Halloween Writing Contest Second Place: Honest living

Zanny StowellSpecial to the Southern News

In a world of industry, life is about compromises. I know that. My father, and his father before him, they didn’t need to know it, not the way I do. There was a time you could get by and live happy on hens and cows, not the ones wired through with tubes, but ones you brushed and gave names to, with sweet milk and mismatched marble eggs.

But it is all novelty, now. I live off the skin of my teeth, off the goodwill of suburban families who pretend they enjoy the experience of navigating a stroller along a dirty pathway, off the children who steal penny-candy and spit in the water troughs. I let them peel and pull apart ears of corn for inspection, only to find them wanting compared to the ones at Stop n’ Shop. I don’t sell them the things they need, anymore. What I sell them is authenticity. What I sell them is the ability to pretend, just for one moment, that life is simple, and milk is sweet.

But authenticity does not run off dead cows.

Pearl was the first to go, her stall in the barn empty. The other girls—Myrtle and Rita and Misty—stood quiet and shivering, staring at me with those big, sad eyes cows have. I found Pearl in the cornfield, pale and disemboweled, her tongue swollen and everything limp in the center of a flattened circle. Every stalk around her, perfectly crushed, as if God had taken his fist and smashed it down from the very heavens. And I found it awfully odd, I’ll admit, but blamed it on the coyotes. I managed to nudge her out of the field with a tractor and into a shallow ditch.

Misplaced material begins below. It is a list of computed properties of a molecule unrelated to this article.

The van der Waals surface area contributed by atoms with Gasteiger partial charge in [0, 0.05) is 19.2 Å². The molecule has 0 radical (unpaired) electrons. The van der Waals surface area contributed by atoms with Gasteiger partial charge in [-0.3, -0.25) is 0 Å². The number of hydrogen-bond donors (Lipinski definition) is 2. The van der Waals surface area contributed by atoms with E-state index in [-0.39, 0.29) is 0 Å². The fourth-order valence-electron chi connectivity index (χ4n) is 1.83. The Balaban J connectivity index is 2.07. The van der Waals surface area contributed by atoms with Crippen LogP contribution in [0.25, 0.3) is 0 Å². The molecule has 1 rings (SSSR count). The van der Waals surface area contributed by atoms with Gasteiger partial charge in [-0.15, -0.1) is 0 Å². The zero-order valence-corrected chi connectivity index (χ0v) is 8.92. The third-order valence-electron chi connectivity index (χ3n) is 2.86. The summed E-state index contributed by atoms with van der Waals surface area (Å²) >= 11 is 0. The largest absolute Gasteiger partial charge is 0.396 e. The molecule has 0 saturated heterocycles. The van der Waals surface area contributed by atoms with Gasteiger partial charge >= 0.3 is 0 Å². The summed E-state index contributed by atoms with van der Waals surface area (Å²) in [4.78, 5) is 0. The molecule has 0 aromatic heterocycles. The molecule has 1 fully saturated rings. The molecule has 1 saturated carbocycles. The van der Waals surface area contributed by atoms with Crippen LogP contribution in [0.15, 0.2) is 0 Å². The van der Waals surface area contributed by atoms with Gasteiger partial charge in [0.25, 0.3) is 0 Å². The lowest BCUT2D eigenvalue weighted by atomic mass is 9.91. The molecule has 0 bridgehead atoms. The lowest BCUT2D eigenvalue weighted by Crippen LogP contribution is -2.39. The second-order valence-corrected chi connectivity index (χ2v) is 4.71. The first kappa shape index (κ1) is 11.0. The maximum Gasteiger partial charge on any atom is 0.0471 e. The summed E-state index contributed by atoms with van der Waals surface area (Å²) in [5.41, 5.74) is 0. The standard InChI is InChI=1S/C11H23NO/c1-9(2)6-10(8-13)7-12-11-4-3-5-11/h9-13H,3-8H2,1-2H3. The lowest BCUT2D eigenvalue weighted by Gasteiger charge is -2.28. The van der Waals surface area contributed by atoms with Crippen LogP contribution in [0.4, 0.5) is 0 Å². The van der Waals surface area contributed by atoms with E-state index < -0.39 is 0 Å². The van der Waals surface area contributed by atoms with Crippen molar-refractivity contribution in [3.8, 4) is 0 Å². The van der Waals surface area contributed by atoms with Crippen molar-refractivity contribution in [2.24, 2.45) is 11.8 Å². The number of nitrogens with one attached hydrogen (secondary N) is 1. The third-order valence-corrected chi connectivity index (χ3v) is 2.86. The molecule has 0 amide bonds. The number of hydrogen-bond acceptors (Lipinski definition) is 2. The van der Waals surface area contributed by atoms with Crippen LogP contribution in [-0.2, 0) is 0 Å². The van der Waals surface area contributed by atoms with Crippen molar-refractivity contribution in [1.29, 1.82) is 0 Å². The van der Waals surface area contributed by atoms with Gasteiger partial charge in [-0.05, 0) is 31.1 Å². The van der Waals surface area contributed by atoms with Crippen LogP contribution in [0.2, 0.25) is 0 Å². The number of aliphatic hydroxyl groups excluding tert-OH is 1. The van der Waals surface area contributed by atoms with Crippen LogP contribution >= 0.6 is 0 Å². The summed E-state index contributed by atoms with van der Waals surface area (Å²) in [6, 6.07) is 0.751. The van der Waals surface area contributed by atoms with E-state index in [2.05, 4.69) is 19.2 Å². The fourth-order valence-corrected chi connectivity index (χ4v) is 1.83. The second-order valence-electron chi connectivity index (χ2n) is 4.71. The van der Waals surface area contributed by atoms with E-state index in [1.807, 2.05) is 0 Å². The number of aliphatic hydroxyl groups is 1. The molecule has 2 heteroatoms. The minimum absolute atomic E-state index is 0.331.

That night I slept uneasy. I dreamt of milking cows, but all their teats could spit into the bucket was frothy blood. I bottled it in glass jars. I churned it into ice cream. I sold it to a family with long fingers and black eyes, who spoke in a language I couldn’t understand.

In the morning, Myrtle was gone. I knew to find her in the corn field, in the same circle where Pearl had been, her legs straight up in rigor mortis, her eyes and teeth gone like someone wriggled them out with pliers. A sickly sweet smell hovered above the flattened stalks, a smell that clung to the hairs in my nose long after I’d nudged Myrtle out and into a ditch alongside her sister.

Maybe I slept that night. Maybe not. It’s hard to remember. A family slithered in through my window, long-fingered and black-eyed, and even though they spoke in a language I could not understand, I knew what they wanted from me.

It must sound awfully odd, but don’t worry. It’s all settled, now, because, like I said, you learn to get by on compromises. I drew up a pattern and cut the maze myself, and for ten dollars a person you and your friends can go in and let yourself be swallowed up into the field. Most people, it’ll take about thirty to forty minutes to get through, and they’ll come out laughing, dizzy with vertigo and itchy from the stalks that lick as rough as a cow’s tongue. The rest, I suppose, are the ones who found the circle.

Things are good. I’m getting by.


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